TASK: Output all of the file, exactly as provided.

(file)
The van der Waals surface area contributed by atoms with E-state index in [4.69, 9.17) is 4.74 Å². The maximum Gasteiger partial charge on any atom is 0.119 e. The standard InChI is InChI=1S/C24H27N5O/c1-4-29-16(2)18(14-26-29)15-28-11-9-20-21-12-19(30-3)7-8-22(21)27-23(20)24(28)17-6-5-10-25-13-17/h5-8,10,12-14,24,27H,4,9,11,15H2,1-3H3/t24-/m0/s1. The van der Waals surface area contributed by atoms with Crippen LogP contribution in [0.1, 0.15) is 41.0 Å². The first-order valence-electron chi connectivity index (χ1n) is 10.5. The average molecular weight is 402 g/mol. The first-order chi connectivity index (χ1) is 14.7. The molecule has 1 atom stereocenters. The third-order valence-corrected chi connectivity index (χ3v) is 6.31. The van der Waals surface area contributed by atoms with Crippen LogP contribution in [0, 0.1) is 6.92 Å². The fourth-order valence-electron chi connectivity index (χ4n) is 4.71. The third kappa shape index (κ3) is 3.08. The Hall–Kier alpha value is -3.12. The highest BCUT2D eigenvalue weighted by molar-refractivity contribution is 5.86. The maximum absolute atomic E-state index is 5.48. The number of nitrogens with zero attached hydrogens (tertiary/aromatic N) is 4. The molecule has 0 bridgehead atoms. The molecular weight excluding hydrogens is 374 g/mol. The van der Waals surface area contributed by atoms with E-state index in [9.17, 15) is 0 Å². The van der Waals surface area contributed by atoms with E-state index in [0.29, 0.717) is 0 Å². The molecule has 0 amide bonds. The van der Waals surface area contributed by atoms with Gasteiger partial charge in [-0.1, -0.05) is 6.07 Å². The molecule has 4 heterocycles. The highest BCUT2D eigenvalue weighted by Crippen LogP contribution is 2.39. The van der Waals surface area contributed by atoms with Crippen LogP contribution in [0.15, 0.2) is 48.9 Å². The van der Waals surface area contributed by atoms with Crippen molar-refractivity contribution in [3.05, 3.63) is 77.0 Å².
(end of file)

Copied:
The van der Waals surface area contributed by atoms with E-state index in [4.69, 9.17) is 4.74 Å². The maximum Gasteiger partial charge on any atom is 0.119 e. The standard InChI is InChI=1S/C24H27N5O/c1-4-29-16(2)18(14-26-29)15-28-11-9-20-21-12-19(30-3)7-8-22(21)27-23(20)24(28)17-6-5-10-25-13-17/h5-8,10,12-14,24,27H,4,9,11,15H2,1-3H3/t24-/m0/s1. The van der Waals surface area contributed by atoms with Crippen LogP contribution in [0.1, 0.15) is 41.0 Å². The first-order valence-electron chi connectivity index (χ1n) is 10.5. The average molecular weight is 402 g/mol. The first-order chi connectivity index (χ1) is 14.7. The molecule has 1 atom stereocenters. The third-order valence-corrected chi connectivity index (χ3v) is 6.31. The van der Waals surface area contributed by atoms with Crippen LogP contribution in [0, 0.1) is 6.92 Å². The fourth-order valence-electron chi connectivity index (χ4n) is 4.71. The third kappa shape index (κ3) is 3.08. The Hall–Kier alpha value is -3.12. The highest BCUT2D eigenvalue weighted by molar-refractivity contribution is 5.86. The maximum absolute atomic E-state index is 5.48. The number of nitrogens with zero attached hydrogens (tertiary/aromatic N) is 4. The molecule has 0 bridgehead atoms. The molecular weight excluding hydrogens is 374 g/mol. The van der Waals surface area contributed by atoms with E-state index in [9.17, 15) is 0 Å². The van der Waals surface area contributed by atoms with E-state index in [0.29, 0.717) is 0 Å². The molecule has 0 amide bonds. The van der Waals surface area contributed by atoms with Gasteiger partial charge in [-0.1, -0.05) is 6.07 Å². The molecule has 4 heterocycles. The highest BCUT2D eigenvalue weighted by Crippen LogP contribution is 2.39. The van der Waals surface area contributed by atoms with Crippen LogP contribution in [0.15, 0.2) is 48.9 Å². The van der Waals surface area contributed by atoms with Crippen molar-refractivity contribution in [3.05, 3.63) is 77.0 Å².